FIG. 9 illustrates a flow diagram of the communication between a base platform 850 (e.g., Oracle® Life Sciences) and Flex-based UI (Flex application 810) for PCD system 10 in accordance with an embodiment. Reference is also made to FIG. 8. When data is to be sent from base platform 850 to Flex application 810, base platform 850 invokes a method in Flex by sending a notification to the ActiveX container control 840 with the Flex method name and arguments (data in XML format) as parameters (910). The ActiveX container control 840 then invokes a Javascript function “InvokeMethod” in container web page 820 with the Flex method name and arguments as IP parameters (920). The Javascript function then invokes the appropriate method in Flex application 810 in the container web page 820 via the Flash ActiveX API (930).

Similarly, when Flex application 810 invokes a method in base platform 850, Flex application 810 calls a Javascript function (e.g., “InvokeBasePlatformMethod”) with the base platform method name and arguments as parameters (940). The Javascript of browser 830 will then call a method in the ActiveX container control 840 of the same name with the same arguments as parameters (950). ActiveX container control 840 then calls the method of the base platform 850, passing the arguments as XML data (960).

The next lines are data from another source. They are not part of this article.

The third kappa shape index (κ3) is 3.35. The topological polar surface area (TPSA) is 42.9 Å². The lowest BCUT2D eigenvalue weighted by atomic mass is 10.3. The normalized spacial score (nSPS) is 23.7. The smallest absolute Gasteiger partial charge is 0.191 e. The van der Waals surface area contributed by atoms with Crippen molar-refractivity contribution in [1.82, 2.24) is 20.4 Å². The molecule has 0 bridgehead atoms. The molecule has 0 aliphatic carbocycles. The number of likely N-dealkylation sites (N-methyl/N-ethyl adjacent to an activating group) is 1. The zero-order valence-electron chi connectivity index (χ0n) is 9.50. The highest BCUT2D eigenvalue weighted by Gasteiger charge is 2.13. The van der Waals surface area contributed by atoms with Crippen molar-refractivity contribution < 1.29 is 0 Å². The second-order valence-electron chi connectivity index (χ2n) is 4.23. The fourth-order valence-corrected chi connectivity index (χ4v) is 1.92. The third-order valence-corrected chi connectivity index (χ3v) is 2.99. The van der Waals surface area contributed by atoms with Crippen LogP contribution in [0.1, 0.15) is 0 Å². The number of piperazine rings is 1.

Because of similar security concerns, Flex applications do not communicate with a base platform database and thus cannot invoke APIs to update the database. Accordingly, the PCD system 10 includes a communication handler for retrieving data and updating data in a platform database. FIG. 10 illustrates a communication handler 1010 that is part of PCD system 10. Communication handler 1010 handles all communication between the PCD system 10 and a platform database 1020. Communication handler 1010 reads the data received from the base platform database 1020 in XML format and caches it in memory. Communication handler 1010 also caches all analytical data tracked by the PCD system 10. During a sales call, PCD system 10 tracks information such as time spent on each message, sequence of presented messages, messaging plans that were presented, audience feedback, etc. This information is cached in memory by communication handler 1010 and dynamically updated during the detailing session. Once the sales presentation session is over, before closing the PCD system 10, the communication handler 1010 converts all cached data (to be written back to platform database 1020) into XML format and calls platform database APIs to write the collected data.